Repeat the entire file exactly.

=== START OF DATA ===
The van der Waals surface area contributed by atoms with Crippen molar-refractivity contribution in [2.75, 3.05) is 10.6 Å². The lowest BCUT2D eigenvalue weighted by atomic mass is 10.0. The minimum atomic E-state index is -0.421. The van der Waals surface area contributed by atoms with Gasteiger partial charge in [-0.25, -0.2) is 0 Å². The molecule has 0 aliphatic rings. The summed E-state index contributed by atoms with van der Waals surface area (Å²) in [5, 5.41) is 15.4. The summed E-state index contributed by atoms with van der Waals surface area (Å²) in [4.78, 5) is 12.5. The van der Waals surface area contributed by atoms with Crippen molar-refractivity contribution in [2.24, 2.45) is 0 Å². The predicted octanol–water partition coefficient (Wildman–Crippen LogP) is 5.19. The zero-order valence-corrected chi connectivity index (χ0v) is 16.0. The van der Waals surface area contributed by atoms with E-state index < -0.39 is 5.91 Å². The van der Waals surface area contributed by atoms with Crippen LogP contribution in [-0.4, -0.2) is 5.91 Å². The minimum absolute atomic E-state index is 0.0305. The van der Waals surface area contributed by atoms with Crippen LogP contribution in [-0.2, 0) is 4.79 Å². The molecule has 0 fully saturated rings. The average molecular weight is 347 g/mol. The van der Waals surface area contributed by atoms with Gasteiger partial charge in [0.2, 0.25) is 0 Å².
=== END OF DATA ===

The van der Waals surface area contributed by atoms with Crippen molar-refractivity contribution in [2.75, 3.05) is 10.6 Å². The lowest BCUT2D eigenvalue weighted by atomic mass is 10.0. The minimum atomic E-state index is -0.421. The van der Waals surface area contributed by atoms with Gasteiger partial charge in [-0.25, -0.2) is 0 Å². The molecule has 0 aliphatic rings. The summed E-state index contributed by atoms with van der Waals surface area (Å²) in [5, 5.41) is 15.4. The summed E-state index contributed by atoms with van der Waals surface area (Å²) in [4.78, 5) is 12.5. The van der Waals surface area contributed by atoms with Crippen molar-refractivity contribution in [2.24, 2.45) is 0 Å². The predicted octanol–water partition coefficient (Wildman–Crippen LogP) is 5.19. The zero-order valence-corrected chi connectivity index (χ0v) is 16.0. The van der Waals surface area contributed by atoms with E-state index < -0.39 is 5.91 Å². The van der Waals surface area contributed by atoms with Crippen LogP contribution in [-0.4, -0.2) is 5.91 Å². The minimum absolute atomic E-state index is 0.0305. The van der Waals surface area contributed by atoms with Crippen LogP contribution in [-0.2, 0) is 4.79 Å². The molecule has 0 fully saturated rings. The average molecular weight is 347 g/mol. The van der Waals surface area contributed by atoms with Gasteiger partial charge in [0.2, 0.25) is 0 Å².